26Crystalline SolidsA solid whose atoms, ions, or molecules are arranged in an orderly, geometric, three-dimensional structureCrystals -- The individual pieces of a crystalline solidUnit Cell -- the smallest arrangement of connected points that can be repeated in 3 dimensions to form the latticeThe shape of a crystalline solid is determined by the type of unit cell from which its lattice is builtCrystal shapes differ because the surfaces of unit cells do not always meet at right angles and the edges of the faces vary in length
27Molecular Solids The molecules are held together by dispersion forces, ex: table sugarThe molecules are held together by dispersion forces,dipole - dipole forces or hydrogen bondsMost are not solid at room temperatureMolecular compounds are solids at room temperature because of their large molar massBecause they have no ions, molecular solids are poor conductors of heat and electricityFairly soft and have low to moderately high melting points
28Covalent Network of Solids ex: quartz and diamondAtoms that can form multiple covalent bonds are able to form covalent network solidsVery high melting pointsUsually have poor conductivity
29Ionic Solidsex: table saltEach ion is surrounded by ions of opposite chargeThe type of ions and the ratio of ions determine the structure of the lattice and the shape of the crystalThere is a network of attractions that extends throughout an ionic crystalThis gives these compounds their high melting points and hardnessIonic crystals are strong but brittle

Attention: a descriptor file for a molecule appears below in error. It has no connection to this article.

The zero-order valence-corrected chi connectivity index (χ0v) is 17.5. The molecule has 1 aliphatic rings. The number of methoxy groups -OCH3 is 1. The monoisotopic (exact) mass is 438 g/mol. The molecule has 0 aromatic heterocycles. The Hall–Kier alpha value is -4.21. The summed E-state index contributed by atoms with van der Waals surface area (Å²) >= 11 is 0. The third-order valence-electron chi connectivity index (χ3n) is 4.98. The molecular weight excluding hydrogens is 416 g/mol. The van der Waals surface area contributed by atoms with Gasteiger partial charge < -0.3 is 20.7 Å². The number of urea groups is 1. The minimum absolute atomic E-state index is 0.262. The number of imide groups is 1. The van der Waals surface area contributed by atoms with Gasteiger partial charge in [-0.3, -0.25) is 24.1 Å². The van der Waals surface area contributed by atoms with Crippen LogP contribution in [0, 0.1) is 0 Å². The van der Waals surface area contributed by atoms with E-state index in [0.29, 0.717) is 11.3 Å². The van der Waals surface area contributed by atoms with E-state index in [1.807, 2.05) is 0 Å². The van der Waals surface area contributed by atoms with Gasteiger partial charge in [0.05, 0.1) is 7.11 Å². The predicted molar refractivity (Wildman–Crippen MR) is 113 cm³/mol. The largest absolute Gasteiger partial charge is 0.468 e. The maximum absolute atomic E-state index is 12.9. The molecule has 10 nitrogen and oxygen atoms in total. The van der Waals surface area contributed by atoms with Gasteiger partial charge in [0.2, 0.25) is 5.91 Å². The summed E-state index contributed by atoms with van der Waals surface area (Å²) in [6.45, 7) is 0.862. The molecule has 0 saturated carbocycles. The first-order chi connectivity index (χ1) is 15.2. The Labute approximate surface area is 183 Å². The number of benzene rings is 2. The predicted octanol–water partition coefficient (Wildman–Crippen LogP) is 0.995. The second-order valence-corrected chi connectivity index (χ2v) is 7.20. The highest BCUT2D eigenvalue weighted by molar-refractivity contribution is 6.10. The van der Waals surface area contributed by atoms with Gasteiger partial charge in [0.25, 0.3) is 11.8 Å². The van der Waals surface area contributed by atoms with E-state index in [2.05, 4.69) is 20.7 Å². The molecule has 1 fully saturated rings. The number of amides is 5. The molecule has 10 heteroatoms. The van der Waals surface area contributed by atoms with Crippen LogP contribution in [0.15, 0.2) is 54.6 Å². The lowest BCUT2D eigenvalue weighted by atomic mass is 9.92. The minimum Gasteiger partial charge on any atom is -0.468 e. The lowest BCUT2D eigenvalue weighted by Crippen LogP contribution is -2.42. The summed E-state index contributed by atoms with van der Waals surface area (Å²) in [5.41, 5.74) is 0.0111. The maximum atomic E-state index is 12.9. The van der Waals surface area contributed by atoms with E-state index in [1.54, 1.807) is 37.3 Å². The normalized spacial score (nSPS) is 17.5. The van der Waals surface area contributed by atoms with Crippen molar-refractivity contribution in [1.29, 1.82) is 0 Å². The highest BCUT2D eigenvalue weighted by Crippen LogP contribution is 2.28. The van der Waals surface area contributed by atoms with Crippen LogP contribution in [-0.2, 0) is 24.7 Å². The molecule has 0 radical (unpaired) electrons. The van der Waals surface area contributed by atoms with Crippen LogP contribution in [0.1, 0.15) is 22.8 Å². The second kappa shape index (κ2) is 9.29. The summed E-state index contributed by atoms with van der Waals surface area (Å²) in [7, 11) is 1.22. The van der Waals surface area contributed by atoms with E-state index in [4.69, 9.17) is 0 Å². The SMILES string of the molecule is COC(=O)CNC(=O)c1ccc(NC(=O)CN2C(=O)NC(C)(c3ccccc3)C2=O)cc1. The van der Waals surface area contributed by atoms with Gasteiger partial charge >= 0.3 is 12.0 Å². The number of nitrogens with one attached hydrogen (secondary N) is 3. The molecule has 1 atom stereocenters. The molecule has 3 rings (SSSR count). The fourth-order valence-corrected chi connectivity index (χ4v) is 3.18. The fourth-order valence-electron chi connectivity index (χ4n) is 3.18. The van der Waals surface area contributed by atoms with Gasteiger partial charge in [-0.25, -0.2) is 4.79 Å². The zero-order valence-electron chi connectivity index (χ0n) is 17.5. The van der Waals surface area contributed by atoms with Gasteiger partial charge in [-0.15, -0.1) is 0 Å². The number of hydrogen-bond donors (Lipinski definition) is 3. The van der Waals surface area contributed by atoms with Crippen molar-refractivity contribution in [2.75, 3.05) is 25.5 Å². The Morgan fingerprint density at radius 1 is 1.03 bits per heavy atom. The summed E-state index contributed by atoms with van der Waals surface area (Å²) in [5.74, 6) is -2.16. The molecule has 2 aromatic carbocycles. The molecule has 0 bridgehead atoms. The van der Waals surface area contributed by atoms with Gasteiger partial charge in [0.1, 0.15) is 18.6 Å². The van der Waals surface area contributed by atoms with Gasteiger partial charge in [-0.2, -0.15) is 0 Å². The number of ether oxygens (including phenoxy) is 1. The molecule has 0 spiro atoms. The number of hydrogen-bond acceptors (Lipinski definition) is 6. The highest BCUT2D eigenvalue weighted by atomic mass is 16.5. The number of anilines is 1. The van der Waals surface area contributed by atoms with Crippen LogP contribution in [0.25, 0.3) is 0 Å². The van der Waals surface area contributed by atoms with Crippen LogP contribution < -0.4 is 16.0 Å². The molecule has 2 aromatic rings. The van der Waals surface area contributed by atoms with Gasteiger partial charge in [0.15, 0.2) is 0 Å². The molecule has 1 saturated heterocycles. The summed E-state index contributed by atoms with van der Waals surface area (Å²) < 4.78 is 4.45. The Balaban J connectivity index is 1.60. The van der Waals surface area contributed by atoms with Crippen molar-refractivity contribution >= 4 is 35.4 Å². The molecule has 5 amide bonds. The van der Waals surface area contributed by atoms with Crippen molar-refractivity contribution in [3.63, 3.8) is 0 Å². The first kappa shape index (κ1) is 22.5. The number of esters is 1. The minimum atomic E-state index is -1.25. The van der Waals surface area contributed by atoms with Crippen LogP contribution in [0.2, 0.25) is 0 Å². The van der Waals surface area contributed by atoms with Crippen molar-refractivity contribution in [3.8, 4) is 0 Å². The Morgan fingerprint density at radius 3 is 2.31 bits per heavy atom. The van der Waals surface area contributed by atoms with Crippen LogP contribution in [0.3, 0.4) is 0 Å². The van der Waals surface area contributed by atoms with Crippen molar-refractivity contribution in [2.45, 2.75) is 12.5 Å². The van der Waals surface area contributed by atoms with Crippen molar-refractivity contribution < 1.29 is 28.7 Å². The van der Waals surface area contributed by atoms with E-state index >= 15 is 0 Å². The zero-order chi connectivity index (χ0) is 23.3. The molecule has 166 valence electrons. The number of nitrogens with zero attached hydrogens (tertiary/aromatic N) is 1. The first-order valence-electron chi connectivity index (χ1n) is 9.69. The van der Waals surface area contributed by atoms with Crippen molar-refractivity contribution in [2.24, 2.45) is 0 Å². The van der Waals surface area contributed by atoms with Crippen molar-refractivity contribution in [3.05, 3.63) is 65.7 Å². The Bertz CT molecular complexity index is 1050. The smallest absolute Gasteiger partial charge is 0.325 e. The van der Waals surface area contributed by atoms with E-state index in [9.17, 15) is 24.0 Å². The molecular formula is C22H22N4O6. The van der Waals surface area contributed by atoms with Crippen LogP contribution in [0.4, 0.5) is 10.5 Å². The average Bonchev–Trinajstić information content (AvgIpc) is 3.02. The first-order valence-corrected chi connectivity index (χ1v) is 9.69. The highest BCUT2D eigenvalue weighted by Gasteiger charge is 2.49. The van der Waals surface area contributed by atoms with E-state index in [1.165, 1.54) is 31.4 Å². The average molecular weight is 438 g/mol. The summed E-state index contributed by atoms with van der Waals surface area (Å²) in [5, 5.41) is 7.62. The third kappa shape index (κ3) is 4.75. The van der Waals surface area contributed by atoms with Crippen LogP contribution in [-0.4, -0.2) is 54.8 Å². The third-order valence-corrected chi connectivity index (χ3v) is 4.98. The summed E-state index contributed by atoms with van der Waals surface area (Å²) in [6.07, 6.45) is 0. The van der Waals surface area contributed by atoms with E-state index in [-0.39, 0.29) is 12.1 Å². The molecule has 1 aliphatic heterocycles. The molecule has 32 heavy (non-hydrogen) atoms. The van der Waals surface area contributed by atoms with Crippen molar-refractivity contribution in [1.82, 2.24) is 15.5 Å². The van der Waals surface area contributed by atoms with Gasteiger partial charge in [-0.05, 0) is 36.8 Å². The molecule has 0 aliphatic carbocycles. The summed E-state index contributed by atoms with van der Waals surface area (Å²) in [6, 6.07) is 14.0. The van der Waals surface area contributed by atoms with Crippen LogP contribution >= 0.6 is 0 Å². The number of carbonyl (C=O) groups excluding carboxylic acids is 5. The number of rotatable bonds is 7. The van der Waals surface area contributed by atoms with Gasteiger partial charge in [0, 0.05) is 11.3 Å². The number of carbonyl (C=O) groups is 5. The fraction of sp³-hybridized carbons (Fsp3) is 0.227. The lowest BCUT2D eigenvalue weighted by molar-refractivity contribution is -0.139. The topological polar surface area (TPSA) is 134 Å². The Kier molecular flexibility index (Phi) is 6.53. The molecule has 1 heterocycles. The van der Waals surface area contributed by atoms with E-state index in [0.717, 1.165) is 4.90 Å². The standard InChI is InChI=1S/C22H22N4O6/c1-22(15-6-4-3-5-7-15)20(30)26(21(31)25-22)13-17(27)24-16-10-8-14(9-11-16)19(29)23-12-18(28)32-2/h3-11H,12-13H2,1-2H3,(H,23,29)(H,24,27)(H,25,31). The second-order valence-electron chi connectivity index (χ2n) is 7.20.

30Metallic Solids Strength varies by the physical property Consists of positive metal ions surrounded mobile electronsStrength varies by the physical propertyMobile electrons make metals malleable and ductileThey also make metals good conductors of electricity and heatWhen force is applied to a metal, electrons shift and keep the metal ions bonded in their new positionsAll metallic elements can form a metallic solid
31Amorphous SolidsA solid in which there is no long range order of the positions of the atomsex: glass and rubberHas no shapeAny liquid can be made into an amorphous solid if given a sufficiently high cooling rateCooling reduces molecular mobilityAn amorphous solid often forms when a molten material cools too quickly to allow enough crystals to formNot all particles are arranged in specific order
32Endothermic Processes Endothermic- A chemical reaction in which a greater amount of energy is required to break the existing bonds in the reactants than is released when the new bonds form in the product molecules